Massachusetts U.S. Senate candidate Elizabeth Warren and incumbent Sen. Scott Brown have laid out how they would shrink the nation’s $1.2 trillion debt, with each pretty much tracking the positions already laid out by their respective parties.
Warren, the Democratic challenger, favors raising taxes on top earners, while Republican Brown would start by repealing Obamacare, according to a report Wednesday in the Boston Globe
. Warren would not make any changes to entitlements and Brown would likewise steer clear of tinkering with taxes, the Globe said.
The two candidates presented their different deficit attack plans in response to a request by the Globe. In addition to raising the tax rates on higher-income earners making $250,000 or more, Warren said she would also raise estate taxes and end oil subsidies to help cut the federal deficit.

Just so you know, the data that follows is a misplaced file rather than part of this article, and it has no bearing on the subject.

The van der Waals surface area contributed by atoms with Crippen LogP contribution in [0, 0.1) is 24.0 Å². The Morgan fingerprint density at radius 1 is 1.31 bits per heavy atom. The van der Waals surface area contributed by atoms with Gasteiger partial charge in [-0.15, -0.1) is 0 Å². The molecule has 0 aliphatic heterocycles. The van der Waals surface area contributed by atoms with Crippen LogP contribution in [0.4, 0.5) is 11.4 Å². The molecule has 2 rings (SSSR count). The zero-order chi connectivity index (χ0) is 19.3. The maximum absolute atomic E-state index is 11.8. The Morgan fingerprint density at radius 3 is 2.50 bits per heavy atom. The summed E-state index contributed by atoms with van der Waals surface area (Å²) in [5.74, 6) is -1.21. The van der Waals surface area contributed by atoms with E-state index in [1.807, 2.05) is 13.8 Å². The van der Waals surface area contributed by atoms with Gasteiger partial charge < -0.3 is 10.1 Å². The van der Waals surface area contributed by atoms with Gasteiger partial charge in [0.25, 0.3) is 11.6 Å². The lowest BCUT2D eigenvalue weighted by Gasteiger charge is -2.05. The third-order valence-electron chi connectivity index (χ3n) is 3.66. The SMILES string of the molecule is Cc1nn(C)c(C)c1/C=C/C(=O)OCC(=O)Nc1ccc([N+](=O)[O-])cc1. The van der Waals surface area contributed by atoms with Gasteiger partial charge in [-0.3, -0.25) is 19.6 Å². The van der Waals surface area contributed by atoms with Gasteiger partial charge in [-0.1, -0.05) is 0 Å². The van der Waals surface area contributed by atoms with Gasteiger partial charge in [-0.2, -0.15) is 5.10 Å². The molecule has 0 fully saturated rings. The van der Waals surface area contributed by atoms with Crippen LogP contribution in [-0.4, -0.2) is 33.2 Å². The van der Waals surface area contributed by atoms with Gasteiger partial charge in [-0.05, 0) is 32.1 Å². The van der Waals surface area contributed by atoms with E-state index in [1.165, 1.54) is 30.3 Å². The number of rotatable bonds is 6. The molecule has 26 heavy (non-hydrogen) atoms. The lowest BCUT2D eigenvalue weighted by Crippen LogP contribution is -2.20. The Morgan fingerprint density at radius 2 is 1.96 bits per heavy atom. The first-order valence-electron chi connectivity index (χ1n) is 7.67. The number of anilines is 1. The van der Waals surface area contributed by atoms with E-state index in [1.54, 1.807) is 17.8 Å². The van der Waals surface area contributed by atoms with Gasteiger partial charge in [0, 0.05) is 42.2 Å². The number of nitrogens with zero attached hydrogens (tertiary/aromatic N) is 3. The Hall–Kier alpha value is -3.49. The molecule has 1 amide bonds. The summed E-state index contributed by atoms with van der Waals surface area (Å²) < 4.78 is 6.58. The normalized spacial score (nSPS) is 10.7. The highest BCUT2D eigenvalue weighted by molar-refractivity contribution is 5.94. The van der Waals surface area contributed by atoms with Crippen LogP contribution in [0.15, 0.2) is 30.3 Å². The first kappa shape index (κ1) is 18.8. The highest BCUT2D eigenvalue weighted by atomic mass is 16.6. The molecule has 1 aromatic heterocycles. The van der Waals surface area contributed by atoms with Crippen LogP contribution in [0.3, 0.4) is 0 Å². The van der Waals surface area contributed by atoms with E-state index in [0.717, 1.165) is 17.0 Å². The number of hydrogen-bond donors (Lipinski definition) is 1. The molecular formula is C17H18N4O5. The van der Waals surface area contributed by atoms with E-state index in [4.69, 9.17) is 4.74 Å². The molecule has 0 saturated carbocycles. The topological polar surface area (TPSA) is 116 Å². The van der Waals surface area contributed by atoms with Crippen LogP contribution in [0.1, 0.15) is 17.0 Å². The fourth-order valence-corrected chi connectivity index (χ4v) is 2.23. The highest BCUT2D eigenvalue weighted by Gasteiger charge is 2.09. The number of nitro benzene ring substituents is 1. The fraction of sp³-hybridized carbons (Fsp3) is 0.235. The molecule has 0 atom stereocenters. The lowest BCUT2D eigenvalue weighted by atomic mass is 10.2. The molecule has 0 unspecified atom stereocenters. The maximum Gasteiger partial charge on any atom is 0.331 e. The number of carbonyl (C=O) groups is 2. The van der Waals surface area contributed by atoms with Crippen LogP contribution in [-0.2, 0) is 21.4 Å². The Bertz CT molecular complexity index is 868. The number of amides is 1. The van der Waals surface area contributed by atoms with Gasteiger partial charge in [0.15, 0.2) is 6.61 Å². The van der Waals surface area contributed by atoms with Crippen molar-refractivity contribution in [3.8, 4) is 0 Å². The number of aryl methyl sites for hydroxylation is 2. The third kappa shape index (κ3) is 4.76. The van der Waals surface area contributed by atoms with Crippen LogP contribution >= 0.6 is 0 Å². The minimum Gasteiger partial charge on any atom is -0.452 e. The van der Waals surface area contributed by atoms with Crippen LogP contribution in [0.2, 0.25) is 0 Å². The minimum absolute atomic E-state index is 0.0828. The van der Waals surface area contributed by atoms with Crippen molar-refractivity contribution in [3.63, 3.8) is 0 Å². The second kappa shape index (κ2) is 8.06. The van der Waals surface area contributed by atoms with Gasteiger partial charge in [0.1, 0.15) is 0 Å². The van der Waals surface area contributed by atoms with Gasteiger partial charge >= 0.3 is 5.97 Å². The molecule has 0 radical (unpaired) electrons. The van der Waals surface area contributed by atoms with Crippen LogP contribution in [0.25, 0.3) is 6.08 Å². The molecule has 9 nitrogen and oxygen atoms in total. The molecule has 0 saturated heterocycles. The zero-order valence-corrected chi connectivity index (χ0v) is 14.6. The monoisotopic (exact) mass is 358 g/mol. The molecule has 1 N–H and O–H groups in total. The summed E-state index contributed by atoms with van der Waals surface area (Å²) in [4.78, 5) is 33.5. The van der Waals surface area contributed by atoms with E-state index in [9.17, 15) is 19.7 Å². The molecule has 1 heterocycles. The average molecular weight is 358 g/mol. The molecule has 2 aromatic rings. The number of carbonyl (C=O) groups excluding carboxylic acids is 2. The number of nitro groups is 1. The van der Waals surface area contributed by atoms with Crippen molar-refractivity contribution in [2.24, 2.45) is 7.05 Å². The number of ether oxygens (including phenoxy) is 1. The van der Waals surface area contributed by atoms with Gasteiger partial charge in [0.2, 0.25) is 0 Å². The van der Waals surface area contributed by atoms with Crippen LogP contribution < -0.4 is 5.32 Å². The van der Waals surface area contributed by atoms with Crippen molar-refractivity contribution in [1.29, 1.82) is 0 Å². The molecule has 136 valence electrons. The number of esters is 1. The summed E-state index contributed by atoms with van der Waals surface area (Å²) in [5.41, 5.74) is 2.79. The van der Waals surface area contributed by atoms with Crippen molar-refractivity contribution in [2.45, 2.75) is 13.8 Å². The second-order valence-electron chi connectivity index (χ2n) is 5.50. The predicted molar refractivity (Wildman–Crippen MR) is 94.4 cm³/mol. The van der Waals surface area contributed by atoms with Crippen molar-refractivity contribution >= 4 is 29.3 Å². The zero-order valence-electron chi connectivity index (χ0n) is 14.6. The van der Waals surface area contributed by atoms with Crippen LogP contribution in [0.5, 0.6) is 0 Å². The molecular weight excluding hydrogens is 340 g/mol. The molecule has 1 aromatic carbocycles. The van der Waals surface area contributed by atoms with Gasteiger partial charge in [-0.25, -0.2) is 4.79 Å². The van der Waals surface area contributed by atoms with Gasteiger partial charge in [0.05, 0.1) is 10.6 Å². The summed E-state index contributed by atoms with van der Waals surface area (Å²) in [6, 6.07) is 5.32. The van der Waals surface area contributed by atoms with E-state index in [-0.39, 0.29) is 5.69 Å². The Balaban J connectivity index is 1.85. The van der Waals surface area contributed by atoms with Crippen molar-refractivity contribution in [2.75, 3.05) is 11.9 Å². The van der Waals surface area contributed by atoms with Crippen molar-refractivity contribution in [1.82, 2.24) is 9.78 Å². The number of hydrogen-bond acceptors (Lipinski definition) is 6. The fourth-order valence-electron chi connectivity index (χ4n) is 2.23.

Brown said he would freeze federal pay and consolidate redundant federal agencies, in addition to getting rid of the president’s healthcare reform programs.
“Though Brown has made the deficit a larger issue in his campaign, an analysis prepared for the Globe by a nonpartisan group showed that responses offered by Warren, and positions taken on her website, would trim 67 percent more from the debt over 10 years than those offered by Brown,” the newspaper said.
But Robert L Bixby, the executive director of the nonpartisan Concord Coalition, told the Globe that both candidates’ ideas are basically inadequate when it comes to generating the needed revenues and spending cuts that will be necessary to stabilize the national debt over the next decade.
“They’re both a good reflection of their party’s basic positions, and also a good reflection of why it’s so difficult to do anything about this problem,” Bixby told the Globe.
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